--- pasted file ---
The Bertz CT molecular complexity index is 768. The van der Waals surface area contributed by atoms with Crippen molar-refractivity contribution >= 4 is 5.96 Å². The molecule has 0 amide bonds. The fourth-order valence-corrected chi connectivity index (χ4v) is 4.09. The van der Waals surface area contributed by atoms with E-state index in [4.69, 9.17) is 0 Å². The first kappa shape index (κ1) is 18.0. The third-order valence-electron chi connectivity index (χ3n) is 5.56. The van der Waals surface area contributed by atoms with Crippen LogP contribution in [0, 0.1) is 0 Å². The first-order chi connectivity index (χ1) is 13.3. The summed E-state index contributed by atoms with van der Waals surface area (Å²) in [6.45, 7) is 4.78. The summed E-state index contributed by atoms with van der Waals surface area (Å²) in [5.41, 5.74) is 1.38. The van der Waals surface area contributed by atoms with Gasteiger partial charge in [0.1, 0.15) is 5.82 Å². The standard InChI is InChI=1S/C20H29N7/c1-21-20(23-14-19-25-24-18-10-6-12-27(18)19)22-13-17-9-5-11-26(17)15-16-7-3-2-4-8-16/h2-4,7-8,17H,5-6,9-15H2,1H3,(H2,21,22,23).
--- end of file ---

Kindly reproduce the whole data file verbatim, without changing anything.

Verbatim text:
The Bertz CT molecular complexity index is 768. The van der Waals surface area contributed by atoms with Crippen molar-refractivity contribution >= 4 is 5.96 Å². The molecule has 0 amide bonds. The fourth-order valence-corrected chi connectivity index (χ4v) is 4.09. The van der Waals surface area contributed by atoms with E-state index in [4.69, 9.17) is 0 Å². The first kappa shape index (κ1) is 18.0. The third-order valence-electron chi connectivity index (χ3n) is 5.56. The van der Waals surface area contributed by atoms with Crippen LogP contribution in [0, 0.1) is 0 Å². The first-order chi connectivity index (χ1) is 13.3. The summed E-state index contributed by atoms with van der Waals surface area (Å²) in [6.45, 7) is 4.78. The summed E-state index contributed by atoms with van der Waals surface area (Å²) in [5.41, 5.74) is 1.38. The van der Waals surface area contributed by atoms with Gasteiger partial charge in [0.1, 0.15) is 5.82 Å². The standard InChI is InChI=1S/C20H29N7/c1-21-20(23-14-19-25-24-18-10-6-12-27(18)19)22-13-17-9-5-11-26(17)15-16-7-3-2-4-8-16/h2-4,7-8,17H,5-6,9-15H2,1H3,(H2,21,22,23).